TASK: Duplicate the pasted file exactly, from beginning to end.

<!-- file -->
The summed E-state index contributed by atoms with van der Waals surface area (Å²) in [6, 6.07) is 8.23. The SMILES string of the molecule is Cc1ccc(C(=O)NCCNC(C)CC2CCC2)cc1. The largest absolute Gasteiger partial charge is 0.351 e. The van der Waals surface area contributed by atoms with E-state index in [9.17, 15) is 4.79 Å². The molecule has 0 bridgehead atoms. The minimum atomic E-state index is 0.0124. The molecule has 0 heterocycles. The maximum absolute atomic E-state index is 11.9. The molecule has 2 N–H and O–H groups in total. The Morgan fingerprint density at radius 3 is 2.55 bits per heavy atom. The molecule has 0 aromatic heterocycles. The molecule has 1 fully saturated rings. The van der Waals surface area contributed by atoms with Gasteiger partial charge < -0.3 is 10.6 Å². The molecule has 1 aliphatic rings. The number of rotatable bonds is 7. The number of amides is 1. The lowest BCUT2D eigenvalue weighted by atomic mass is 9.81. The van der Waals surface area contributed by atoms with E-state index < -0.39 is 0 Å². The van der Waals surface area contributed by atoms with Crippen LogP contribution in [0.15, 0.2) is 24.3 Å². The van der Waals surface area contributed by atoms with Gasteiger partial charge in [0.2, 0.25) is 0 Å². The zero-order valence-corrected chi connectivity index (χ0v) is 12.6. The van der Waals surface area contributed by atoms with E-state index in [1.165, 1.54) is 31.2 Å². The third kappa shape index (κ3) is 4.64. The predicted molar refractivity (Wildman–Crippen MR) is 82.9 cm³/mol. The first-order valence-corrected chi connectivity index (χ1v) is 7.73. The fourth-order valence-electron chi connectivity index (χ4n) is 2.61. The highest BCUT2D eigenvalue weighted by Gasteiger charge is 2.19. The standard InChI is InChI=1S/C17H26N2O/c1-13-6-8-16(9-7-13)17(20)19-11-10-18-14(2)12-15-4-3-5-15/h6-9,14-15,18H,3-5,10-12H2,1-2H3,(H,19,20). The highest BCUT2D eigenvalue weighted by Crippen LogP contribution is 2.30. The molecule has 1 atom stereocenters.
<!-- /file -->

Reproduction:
The summed E-state index contributed by atoms with van der Waals surface area (Å²) in [6, 6.07) is 8.23. The SMILES string of the molecule is Cc1ccc(C(=O)NCCNC(C)CC2CCC2)cc1. The largest absolute Gasteiger partial charge is 0.351 e. The van der Waals surface area contributed by atoms with E-state index in [9.17, 15) is 4.79 Å². The molecule has 0 bridgehead atoms. The minimum atomic E-state index is 0.0124. The molecule has 0 heterocycles. The maximum absolute atomic E-state index is 11.9. The molecule has 2 N–H and O–H groups in total. The Morgan fingerprint density at radius 3 is 2.55 bits per heavy atom. The molecule has 0 aromatic heterocycles. The molecule has 1 fully saturated rings. The van der Waals surface area contributed by atoms with Gasteiger partial charge < -0.3 is 10.6 Å². The molecule has 1 aliphatic rings. The number of rotatable bonds is 7. The number of amides is 1. The lowest BCUT2D eigenvalue weighted by atomic mass is 9.81. The van der Waals surface area contributed by atoms with E-state index < -0.39 is 0 Å². The van der Waals surface area contributed by atoms with Crippen LogP contribution in [0.15, 0.2) is 24.3 Å². The van der Waals surface area contributed by atoms with Gasteiger partial charge in [0.2, 0.25) is 0 Å². The zero-order valence-corrected chi connectivity index (χ0v) is 12.6. The van der Waals surface area contributed by atoms with E-state index in [1.165, 1.54) is 31.2 Å². The third kappa shape index (κ3) is 4.64. The predicted molar refractivity (Wildman–Crippen MR) is 82.9 cm³/mol. The first-order valence-corrected chi connectivity index (χ1v) is 7.73. The fourth-order valence-electron chi connectivity index (χ4n) is 2.61. The highest BCUT2D eigenvalue weighted by Gasteiger charge is 2.19. The standard InChI is InChI=1S/C17H26N2O/c1-13-6-8-16(9-7-13)17(20)19-11-10-18-14(2)12-15-4-3-5-15/h6-9,14-15,18H,3-5,10-12H2,1-2H3,(H,19,20). The highest BCUT2D eigenvalue weighted by Crippen LogP contribution is 2.30. The molecule has 1 atom stereocenters.